Bankruptcy is a legal process allowing an individual or business to have some or all of their debt absolved. It is almost always considered as a last resort because it can have some negative long-term consequences which must be considered, even if you eventually decide that they are outweighed by the benefits. Bankruptcy is a formation of federal law, and goes through federal courts. Therefore, the process governing bankruptcy in Texas will be roughly the same as it is everywhere else in the U.S. But individual courts have different rules for what property is exempt, so you should consult a local Cameron County, Texas before you file.

Chapter 7 Bankruptcy in Cameron County, Texas

There are 2 main forms of bankruptcy in Cameron County, Texas. They are known as Chapter 7 and Chapter 13 Bankruptcy. Chapter 7 involves liquidation of part of a debtor's assets. It requires that a certain percentage of the debtor's property to be sold to pay off as much debt as possible. The majority of property that most people own, however, is exempt. This normally includes homes, vehicles, retirement accounts, and others. These are not available to creditors.

Once qualified assets are sold, and the money turned over to the creditors, most remaining debt is absolved. However, there are certain types of debt that cannot be absolved in bankruptcy, including student loans, taxes, child support, and criminal fines. If most of your debt is non-dischargeable, it may not be a good idea to file for bankruptcy in Cameron County, Texas.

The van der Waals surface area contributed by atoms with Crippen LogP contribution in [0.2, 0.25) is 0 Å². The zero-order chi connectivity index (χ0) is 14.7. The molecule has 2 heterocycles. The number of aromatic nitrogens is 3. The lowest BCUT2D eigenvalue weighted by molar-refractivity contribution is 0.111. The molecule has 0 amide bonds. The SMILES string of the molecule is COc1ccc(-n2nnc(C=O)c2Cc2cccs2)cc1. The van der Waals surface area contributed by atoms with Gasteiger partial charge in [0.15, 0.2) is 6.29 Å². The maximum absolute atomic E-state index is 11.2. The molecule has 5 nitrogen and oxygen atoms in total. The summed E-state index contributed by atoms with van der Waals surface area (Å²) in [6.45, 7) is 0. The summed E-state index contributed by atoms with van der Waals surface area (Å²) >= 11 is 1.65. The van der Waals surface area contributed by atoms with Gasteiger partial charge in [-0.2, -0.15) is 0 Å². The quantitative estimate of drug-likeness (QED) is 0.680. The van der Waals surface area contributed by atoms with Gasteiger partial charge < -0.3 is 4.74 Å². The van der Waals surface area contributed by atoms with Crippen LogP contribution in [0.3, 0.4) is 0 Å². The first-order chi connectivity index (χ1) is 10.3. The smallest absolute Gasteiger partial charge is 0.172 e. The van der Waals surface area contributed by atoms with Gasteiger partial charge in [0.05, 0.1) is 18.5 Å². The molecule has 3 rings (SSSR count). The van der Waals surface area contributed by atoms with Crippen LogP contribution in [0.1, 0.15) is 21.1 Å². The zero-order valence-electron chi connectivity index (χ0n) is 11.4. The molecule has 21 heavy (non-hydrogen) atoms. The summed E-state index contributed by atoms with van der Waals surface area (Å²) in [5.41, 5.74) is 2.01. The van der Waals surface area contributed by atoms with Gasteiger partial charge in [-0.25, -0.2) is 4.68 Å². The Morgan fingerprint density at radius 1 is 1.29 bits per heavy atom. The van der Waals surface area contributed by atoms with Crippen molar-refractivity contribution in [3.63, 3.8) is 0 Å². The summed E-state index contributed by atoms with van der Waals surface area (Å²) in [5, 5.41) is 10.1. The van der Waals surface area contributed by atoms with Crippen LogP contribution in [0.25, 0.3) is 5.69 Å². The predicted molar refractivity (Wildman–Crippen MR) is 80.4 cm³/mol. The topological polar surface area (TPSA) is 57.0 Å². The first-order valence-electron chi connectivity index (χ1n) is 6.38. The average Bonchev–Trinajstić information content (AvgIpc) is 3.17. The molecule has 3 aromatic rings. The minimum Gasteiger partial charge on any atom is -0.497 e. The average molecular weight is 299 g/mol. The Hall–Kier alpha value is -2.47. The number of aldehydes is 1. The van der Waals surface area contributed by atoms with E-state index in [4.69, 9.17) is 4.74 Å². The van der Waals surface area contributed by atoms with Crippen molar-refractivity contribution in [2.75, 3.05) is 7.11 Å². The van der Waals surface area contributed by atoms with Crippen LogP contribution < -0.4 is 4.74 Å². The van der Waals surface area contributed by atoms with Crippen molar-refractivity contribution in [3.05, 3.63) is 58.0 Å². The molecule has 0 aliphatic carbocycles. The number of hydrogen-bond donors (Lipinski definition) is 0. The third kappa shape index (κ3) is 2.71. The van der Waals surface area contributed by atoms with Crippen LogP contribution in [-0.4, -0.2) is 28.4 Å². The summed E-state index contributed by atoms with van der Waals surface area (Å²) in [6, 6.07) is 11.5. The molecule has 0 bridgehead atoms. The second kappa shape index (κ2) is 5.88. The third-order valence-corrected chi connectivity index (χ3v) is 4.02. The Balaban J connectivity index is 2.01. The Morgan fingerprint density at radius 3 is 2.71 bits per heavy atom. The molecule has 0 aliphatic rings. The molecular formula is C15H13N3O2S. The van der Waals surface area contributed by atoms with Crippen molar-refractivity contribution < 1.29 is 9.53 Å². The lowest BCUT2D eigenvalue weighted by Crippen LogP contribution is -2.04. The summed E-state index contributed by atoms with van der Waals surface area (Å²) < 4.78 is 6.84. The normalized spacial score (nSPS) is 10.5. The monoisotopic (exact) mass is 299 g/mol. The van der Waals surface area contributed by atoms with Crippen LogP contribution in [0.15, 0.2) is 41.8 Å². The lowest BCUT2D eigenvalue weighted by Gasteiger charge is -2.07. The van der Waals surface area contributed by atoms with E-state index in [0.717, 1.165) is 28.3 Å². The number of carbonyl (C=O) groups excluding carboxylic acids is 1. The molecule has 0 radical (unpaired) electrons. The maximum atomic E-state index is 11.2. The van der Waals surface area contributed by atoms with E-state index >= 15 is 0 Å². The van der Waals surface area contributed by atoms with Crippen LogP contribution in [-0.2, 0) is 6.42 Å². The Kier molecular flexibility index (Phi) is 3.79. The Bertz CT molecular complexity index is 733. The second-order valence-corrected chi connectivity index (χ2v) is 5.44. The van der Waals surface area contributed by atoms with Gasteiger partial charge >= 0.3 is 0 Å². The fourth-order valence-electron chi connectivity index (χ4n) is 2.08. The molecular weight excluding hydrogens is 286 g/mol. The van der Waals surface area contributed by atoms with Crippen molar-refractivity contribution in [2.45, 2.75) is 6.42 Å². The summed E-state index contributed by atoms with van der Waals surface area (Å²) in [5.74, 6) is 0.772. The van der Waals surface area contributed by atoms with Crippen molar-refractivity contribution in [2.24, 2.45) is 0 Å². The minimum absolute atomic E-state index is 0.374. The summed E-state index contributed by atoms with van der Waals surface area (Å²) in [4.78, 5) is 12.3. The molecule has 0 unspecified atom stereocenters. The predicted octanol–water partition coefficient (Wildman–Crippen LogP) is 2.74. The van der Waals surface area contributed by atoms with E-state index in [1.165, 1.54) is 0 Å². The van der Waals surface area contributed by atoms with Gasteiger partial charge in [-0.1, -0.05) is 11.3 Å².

Chapter 13 Bankruptcy in Cameron County, Texas

Chapter 13 Bankruptcy in Cameron County, Texas differs substantially from Chapter 7. It might be a better option than Chapter 7, depending on the facts of your case. Chapter 13 does not absolve debt, but restructures it instead. Normally, various debts are consolidated into a single monthly payment. This is designed to make the debt more manageable, giving the debtor the chance to pay off the debt over a longer period of time, without all of it coming due at once. This is normally manageable, as long as the debtor can make some sacrifices.

Which Type of Consumer Bankruptcy Should I File in Cameron County, Texas

The answer to this question depends strongly on your particular situation. If you have enough stable income to manage a payment plan, and a lot of non-exempt property that you are unwilling to part with, Chapter 13 may be a good option. If you don't have much stable income, and most of your property is exempt, Chapter 7 might be better.

Whatever your situation, you should speak with a local Cameron County, Texas bankruptcy lawyer. Your attorney will be able to advise you of your options and their likely outcomes, which will help you make a more educated decision.